Are Motions to Compel a Predicate for Further Relief?

If a party that bears the burden of proof on a given point fails to participate in discovery on that point, may the opposing party seek relief without first filing a motion to compel?  The Court of Appeals thinks so.

E. Hills Ctr. Phase LL 2015, LLC v. Myrh, Inc. was a commercial lease dispute.[1]  A defense decision was entered because plaintiff Eastern Hills failed to participate in discovery.

Here, Eastern Hills failed to provide its initial disclosures until after the discovery cutoff and only did so two weeks prior to the arbitration hearing-conduct that the district court found compromised Myrh’s ability to depose the proper parties and form an adequate arbitration strategy. Additionally, Eastern Hills failed to timely respond to discovery requests, and when it did, it failed to produce all of the requested information, which was information crucial not only to proving its case, but to Myrh’s ability to defend the case.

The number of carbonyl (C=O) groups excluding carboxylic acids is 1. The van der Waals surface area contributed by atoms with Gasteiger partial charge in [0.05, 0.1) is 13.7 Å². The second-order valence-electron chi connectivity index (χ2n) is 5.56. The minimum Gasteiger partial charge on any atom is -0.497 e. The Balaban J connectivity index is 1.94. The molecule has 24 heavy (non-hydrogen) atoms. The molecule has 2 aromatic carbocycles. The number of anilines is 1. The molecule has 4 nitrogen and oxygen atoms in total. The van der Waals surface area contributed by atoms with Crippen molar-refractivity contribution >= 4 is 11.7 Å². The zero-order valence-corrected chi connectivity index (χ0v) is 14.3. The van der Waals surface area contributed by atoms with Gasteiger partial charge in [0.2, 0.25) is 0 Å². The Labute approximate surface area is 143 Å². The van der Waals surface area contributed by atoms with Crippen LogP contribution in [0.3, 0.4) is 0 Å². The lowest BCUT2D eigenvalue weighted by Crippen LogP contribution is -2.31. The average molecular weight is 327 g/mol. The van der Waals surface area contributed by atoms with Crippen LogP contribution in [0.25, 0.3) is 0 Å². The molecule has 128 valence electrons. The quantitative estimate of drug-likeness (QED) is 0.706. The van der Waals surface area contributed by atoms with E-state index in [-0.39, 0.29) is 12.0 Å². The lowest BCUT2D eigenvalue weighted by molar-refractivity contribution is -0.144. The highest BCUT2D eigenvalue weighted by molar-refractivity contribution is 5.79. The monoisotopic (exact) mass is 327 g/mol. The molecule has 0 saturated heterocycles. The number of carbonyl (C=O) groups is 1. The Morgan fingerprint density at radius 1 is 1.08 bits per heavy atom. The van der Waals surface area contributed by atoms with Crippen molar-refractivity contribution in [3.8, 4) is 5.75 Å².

Eastern Hills appeared to concede these factual points, but argued any relief was improper because defendant Myrh had not first moved to compel.  That failed because Eastern Hills “points to no authority, and we are not aware of any, which would excuse Eastern Hills’ failure to participate in good faith on this basis.”


[1] No. 75316, 2019 Nev. App. Unpub. LEXIS 1012, 2019 WL 6826453 (Nev. App. December 12, 2019).